Rural Kenya: Meet Naanyu Everlyne, the girl who dreams of building a hospital
By Meshack Ian Acholla
“Halo Sir! Are you ready we start?” This is what struck me, the level of confidence from the young Maasai girl. I said I was ready and we walked down to the field together. “Have you found the best quiet spot around the school?” I asked. “At this time the best place is where the chairs are” as she pointed at two chairs, just next to the school cows grazing. I was ready to start.
“Have you found the best quiet spot around the school?” I asked. “At this time the best place is where the chairs are” as she pointed at two chairs, just next to the school cows grazing. I was ready to start.
“At this time the best place is where the chairs are,” she pointed at two chairs, just next to the school cows grazing. I was ready to start.
Evelyn Naanyu is a grade 8 student at the Kakenya Center for Excellence; she joined the school as a grade 4 from Sikwa primary school in the year 2012. “I should have been in
“I should have been in form 2 now,girls” she said, opening up more as she shared the story of her life and challenges to access education.
Naanyu like many other girls in the school come from very humble backgrounds. In her family, they are five siblings. She has two brothers and two sisters. Her little sister, the last born in their family also schools at Kakenya Center for Excellence now in class six. Of all her siblings, her brother, the second born who is now a fourth-year student at Egerton University is her role model.
“I want to go to StaGirls’ high school, score ‘A’s in all subjects and join Maseno University where I will enroll for medicine,” Naanyu says this with a lot of passion.
It was clear to me that she loves education and she is so passionate about it. She tells me of how her late mother never stepped into a classroom and was married off at twelve years. She says she wants to make her proud. Now she is an orphan but lucky to have her uncle who she calls father.
I was curious to know more about her other sister, not Mary Naisimui who schools with her at Kakenya Center for Excellence, the other one which I realized she just mentioned. She had described to me all her siblings, but her elder sister was missing in the picture.
“She is now married” she hurriedly answered when I asked about her. “She was pregnant while in form two, we now live with her child, but she refused to go back to school” Naanyu continues to narrate to me of how her sister eloped to be the wife of the man who impregnated her without telling anybody at home. “I just came from school, and I was told she is no longer around” at this point, I saw she was sad and maybe disappointed. She tells me of how she tried to convince her sister to continue with education but to no avail.
“The health and leadership camps held at our school have helped me a lot in the decisions, I make in life” she picks up the conversation with a smile. I am now encouraged to go on after the sad story of her sister. Naanyu describes to me of how her confidence level and self-esteem have improved. This is because of the health and leadership camp where they are encouraged to speak in front of others and over time they gain confidence and acquire life skills. She believes that one day, she will also make a very great leader.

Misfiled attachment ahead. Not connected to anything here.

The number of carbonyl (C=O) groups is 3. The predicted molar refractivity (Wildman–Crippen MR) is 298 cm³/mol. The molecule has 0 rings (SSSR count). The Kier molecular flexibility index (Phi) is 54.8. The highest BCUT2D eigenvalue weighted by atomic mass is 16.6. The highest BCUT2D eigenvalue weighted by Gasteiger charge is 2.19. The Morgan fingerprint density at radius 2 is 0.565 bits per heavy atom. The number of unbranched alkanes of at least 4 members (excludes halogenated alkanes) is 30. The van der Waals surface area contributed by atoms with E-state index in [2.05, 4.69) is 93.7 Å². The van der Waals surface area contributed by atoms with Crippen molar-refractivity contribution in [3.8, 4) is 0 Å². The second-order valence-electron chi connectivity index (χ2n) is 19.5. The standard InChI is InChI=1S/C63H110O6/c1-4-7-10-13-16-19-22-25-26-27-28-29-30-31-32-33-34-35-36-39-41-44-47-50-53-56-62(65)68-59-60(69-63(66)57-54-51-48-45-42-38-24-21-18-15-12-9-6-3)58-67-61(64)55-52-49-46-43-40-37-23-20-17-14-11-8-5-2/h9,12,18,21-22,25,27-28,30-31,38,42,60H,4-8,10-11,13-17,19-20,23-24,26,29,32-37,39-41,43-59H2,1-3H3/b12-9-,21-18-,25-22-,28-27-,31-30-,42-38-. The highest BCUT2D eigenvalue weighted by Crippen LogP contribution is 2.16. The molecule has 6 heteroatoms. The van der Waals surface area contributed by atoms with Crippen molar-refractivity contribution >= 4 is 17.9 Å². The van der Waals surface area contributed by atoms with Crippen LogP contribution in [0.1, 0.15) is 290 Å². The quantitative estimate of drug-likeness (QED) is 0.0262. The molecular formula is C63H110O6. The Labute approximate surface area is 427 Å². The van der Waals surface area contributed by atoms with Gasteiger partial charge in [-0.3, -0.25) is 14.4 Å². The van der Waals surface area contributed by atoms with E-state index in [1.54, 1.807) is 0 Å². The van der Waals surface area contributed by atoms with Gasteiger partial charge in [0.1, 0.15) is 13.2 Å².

“Because of the teachings at the health and leadership camp, I cannot make bad decisions that will be an obstacle to achieving my dreams. Kakenya built a school for the community; I want to be a doctor and build a hospital for the community too” she confidently says.
She gives me a plan of how she aims at qualifying for a spot at Starehe Girls, a national school in Kenya. “In October exams, I will work hard and score 400 marks so that I gauge myself on how I will perform for the national exams.” Teamwork is something she also treasures, after classes she holds discussions with her friends, Emily, Lilian, Loise and Leah who want to join Pangani Girls, Kenya High and Loreto Limuru respectively. These are all good schools they have learned about them from girls who used to school with them at Kakenya Center for Excellence. They interact together during the Network for Excellence program when schools are closed.
We finally closed the discussion, and she marveled me one more time “Can I also ask you a question” I agreed, she continued. “What level of education have you reached?” I quickly shared with her my story and determination through time to get my undergraduate degree. I saw she was impressed and told me she wouldn’t stop dreaming until the day she builds a hospital for the community.
It was at this point that I realized that there could be many other girls like Naanyu outside there, girls who have big dreams to change the world but vulnerable to harmful cultural practices like FGM and child marriage. It is sad that at this time, there are people who still believe that the place of an adolescent girl is not inside a classroom. It is sad that with existing legislation that clearly outlines the legal age for marriage; many adolescent girls are still made to be wives at a young age. But there is hope, if we raise a generation that will end harmful practices on girls if we ensure that every girl’s dream must be nurtured inside a classroom, if all girls get equal opportunities and respect then we will make the world a better place.